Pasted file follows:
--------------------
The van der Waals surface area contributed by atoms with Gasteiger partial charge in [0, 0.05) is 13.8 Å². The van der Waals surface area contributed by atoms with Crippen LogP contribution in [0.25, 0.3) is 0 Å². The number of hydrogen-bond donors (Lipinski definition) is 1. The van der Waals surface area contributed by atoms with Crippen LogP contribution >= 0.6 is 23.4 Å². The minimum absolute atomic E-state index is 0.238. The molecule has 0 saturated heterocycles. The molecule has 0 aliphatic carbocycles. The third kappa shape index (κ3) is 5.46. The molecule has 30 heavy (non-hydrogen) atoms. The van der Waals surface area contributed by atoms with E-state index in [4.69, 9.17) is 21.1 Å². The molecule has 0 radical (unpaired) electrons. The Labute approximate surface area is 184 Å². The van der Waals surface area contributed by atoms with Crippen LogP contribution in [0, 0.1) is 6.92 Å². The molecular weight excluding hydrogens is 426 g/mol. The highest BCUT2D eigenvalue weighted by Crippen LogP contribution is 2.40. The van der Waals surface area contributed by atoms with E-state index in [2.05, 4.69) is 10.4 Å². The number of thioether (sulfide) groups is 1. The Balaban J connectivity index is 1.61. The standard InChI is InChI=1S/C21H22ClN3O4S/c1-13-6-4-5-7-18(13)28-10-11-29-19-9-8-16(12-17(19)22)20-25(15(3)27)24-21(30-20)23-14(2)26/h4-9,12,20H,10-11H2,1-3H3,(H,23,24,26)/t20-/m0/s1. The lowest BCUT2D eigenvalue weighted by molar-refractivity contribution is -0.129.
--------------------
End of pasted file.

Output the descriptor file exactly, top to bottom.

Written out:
The van der Waals surface area contributed by atoms with Gasteiger partial charge in [0, 0.05) is 13.8 Å². The van der Waals surface area contributed by atoms with Crippen LogP contribution in [0.25, 0.3) is 0 Å². The number of hydrogen-bond donors (Lipinski definition) is 1. The van der Waals surface area contributed by atoms with Crippen LogP contribution >= 0.6 is 23.4 Å². The minimum absolute atomic E-state index is 0.238. The molecule has 0 saturated heterocycles. The molecule has 0 aliphatic carbocycles. The third kappa shape index (κ3) is 5.46. The molecule has 30 heavy (non-hydrogen) atoms. The van der Waals surface area contributed by atoms with E-state index in [4.69, 9.17) is 21.1 Å². The molecule has 0 radical (unpaired) electrons. The Labute approximate surface area is 184 Å². The van der Waals surface area contributed by atoms with Crippen LogP contribution in [0, 0.1) is 6.92 Å². The molecular weight excluding hydrogens is 426 g/mol. The highest BCUT2D eigenvalue weighted by Crippen LogP contribution is 2.40. The van der Waals surface area contributed by atoms with E-state index in [2.05, 4.69) is 10.4 Å². The number of thioether (sulfide) groups is 1. The Balaban J connectivity index is 1.61. The standard InChI is InChI=1S/C21H22ClN3O4S/c1-13-6-4-5-7-18(13)28-10-11-29-19-9-8-16(12-17(19)22)20-25(15(3)27)24-21(30-20)23-14(2)26/h4-9,12,20H,10-11H2,1-3H3,(H,23,24,26)/t20-/m0/s1. The lowest BCUT2D eigenvalue weighted by molar-refractivity contribution is -0.129.